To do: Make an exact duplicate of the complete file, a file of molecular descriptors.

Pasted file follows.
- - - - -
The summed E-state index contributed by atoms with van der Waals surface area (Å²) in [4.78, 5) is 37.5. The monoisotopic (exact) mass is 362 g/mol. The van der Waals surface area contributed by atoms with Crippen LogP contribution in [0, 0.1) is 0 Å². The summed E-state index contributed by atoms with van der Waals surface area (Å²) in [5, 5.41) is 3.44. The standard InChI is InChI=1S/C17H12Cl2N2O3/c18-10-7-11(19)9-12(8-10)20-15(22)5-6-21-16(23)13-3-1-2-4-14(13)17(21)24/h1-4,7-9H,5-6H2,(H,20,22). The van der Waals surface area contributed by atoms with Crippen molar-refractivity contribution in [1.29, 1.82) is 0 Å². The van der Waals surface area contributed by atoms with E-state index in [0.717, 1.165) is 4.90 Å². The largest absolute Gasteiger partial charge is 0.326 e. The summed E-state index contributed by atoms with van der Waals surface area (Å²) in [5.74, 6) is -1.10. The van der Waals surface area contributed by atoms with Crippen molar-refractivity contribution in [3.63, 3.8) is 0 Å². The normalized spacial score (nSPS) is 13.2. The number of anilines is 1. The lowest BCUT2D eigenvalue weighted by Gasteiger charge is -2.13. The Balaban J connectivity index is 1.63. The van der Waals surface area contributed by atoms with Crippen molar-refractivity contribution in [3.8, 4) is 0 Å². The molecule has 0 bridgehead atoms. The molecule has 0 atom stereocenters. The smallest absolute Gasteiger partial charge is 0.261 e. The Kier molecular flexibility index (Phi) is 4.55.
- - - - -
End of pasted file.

The summed E-state index contributed by atoms with van der Waals surface area (Å²) in [4.78, 5) is 37.5. The monoisotopic (exact) mass is 362 g/mol. The van der Waals surface area contributed by atoms with Crippen LogP contribution in [0, 0.1) is 0 Å². The summed E-state index contributed by atoms with van der Waals surface area (Å²) in [5, 5.41) is 3.44. The standard InChI is InChI=1S/C17H12Cl2N2O3/c18-10-7-11(19)9-12(8-10)20-15(22)5-6-21-16(23)13-3-1-2-4-14(13)17(21)24/h1-4,7-9H,5-6H2,(H,20,22). The van der Waals surface area contributed by atoms with Crippen molar-refractivity contribution in [1.29, 1.82) is 0 Å². The van der Waals surface area contributed by atoms with E-state index in [0.717, 1.165) is 4.90 Å². The largest absolute Gasteiger partial charge is 0.326 e. The summed E-state index contributed by atoms with van der Waals surface area (Å²) in [5.74, 6) is -1.10. The van der Waals surface area contributed by atoms with Crippen molar-refractivity contribution in [3.63, 3.8) is 0 Å². The normalized spacial score (nSPS) is 13.2. The number of anilines is 1. The lowest BCUT2D eigenvalue weighted by Gasteiger charge is -2.13. The Balaban J connectivity index is 1.63. The van der Waals surface area contributed by atoms with Crippen molar-refractivity contribution in [3.8, 4) is 0 Å². The molecule has 0 bridgehead atoms. The molecule has 0 atom stereocenters. The smallest absolute Gasteiger partial charge is 0.261 e. The Kier molecular flexibility index (Phi) is 4.55.